Panic attacks are terrible. I suffered from them for years and they are something I do not wish on even my worst enemy (I think until you have experienced one it is difficult to understand how they feel). I also went years suffering from them, not realizing it was due to PTSD. That said, I do think we have to be very careful here about shaping the world or our entertainment around potential triggers. They are not easy to anticipate and they are rarely concrete (not everyone is triggered by the presence of a clear sign or topic for example, it could be the product of a chain of thoughts that are impossible to anticipate and begin with something fairly benign). I think this is something that really needs to be taken case by case. When I was suffering through this, it would have been impossible for me to expect my group to have to work around what was going on with me, so I stopped gaming for a bit, or when I did feel I could game, I played and if I started to feel a problem come on, I would politely leave (in one instance I actually left to go to the emergency room). One thing that can happen when you are experiencing this is you start imposing what is going on with you, on others.
For instance, when this first started happening to me, I couldn't deal with any dark topics on television, in movies, etc. Now I grew up loving dark and violent shows, and horror was my favorite genre, so this was pretty discomforting. I was recuperating staying with family and there was one TV. It would have been discourteous of me to expect everyone to change their viewing habits around myself. So I would leave the room if people wanted to watch something more intense. One thing I know would not have helped me though was people working too much around what triggered me because that would have made it all too easy not to address the issues and start learning to be comfortable with the things that were causing the feeling of panic. There is no one size fits all, but I think on this topic, especially in the gaming community, we think there is one clear answer to this issue and there just isn't. For me the experience has made me very wary of things like trigger warnings and safety tools in RPGs (I do think if something comes up or you have a problem in your group it needs to be handled compassionately, but I am very skeptical of the effect these tools will have-----at the very least I think they would have done more harm to me).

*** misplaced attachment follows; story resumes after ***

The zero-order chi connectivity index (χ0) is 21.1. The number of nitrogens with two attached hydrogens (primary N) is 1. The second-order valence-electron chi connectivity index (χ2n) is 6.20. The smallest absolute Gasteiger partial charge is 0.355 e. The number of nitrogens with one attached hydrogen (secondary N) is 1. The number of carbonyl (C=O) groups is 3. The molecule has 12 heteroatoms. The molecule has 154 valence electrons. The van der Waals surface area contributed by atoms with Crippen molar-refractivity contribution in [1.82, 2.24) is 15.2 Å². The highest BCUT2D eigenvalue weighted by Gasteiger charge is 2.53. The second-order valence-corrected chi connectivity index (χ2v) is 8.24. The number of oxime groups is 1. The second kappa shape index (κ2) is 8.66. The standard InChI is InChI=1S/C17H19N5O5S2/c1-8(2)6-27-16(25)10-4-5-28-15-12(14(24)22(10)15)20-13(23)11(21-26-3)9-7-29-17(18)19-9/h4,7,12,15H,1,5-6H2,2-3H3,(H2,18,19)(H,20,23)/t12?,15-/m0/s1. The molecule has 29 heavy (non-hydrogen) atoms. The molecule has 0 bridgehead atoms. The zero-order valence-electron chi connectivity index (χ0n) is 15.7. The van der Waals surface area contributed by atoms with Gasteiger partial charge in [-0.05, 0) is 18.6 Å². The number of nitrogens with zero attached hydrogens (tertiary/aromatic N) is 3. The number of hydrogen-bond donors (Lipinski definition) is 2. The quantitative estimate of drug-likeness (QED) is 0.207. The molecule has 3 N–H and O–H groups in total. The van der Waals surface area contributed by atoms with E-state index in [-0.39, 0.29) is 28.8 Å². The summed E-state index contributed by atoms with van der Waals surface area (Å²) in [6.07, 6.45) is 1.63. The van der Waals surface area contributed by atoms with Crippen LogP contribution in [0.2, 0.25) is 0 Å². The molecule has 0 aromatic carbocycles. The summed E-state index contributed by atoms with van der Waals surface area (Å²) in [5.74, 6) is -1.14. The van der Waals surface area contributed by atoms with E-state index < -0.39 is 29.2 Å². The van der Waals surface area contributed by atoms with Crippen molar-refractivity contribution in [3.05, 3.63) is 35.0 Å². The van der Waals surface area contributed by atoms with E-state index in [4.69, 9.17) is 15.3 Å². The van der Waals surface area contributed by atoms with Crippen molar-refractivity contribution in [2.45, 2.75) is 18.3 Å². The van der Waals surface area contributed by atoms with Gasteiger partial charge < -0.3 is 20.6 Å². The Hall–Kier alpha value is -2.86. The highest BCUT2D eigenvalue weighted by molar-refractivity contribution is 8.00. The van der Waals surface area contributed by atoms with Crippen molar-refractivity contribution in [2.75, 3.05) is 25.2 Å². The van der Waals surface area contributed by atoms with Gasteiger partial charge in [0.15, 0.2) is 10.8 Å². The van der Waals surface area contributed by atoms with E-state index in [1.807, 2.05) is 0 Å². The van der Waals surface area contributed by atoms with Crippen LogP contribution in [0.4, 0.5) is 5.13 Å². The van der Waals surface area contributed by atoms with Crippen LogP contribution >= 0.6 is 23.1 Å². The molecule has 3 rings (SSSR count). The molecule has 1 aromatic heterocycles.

This is why the X-card, specifically, is so beneficial, though.
You don't have to "shape" stuff beforehand and try and anticipate every possible situation. And it's less disruptive to the game than you having to leave. It also makes people feel less bad.
I think a lot of people "skeptical" of it just don't really understand it, or are put off by what they misperceive as "woke" language or the like. I mean, you can get more detailed descriptions, but the principle is simple.
1. There's a card with an X on it on the table.
2. If you're upset by what's going on, you tap the card.
3. At this point, you can explain if you want, and most people do, but you're not required - it's usually best to indicate the topic/incident causing it at least though, if it's anything but obvious.
4. The DM works out what to do - usually with some discussion with the player who tapped it - if it's a situation, that in-fiction is occurring, maybe you skip to past it. If it's a description of something, you stop the description, and so on.
That's basically all. It's very simple and easy to use.
Safety Tools for Simulations and Role-Playing Games by John Stavropoulos Want to use the X-Card in your published work? You can! The X-Card is published under a Creative Commons Attribution-ShareAlike 3.0 Unported (CC BY-SA 3.0) License. Your work may be published under any license. Simply cr...
Goes into more detail (but is still short). Read the FAQ before objecting I'd suggest. I see there's also an O-card some people use, which means the opposite - i.e. "This rocks/more of this".
In your example, D&D I think normally isn't particularly "dark", but sometimes bits of adventures are randomly super-dark, and you could tap the card to sort of fast-forward through those bits or whatever. It's not likely to harm the experience for others (indeed most people feel good about it, they're helping a bud), and it prevents anyone having to leave or whatever. It's also got a much lower load on everyone involved than more complicated tools like Lines and Veils and stuff (which also can be embarrassing to the person involved in a way this typically isn't).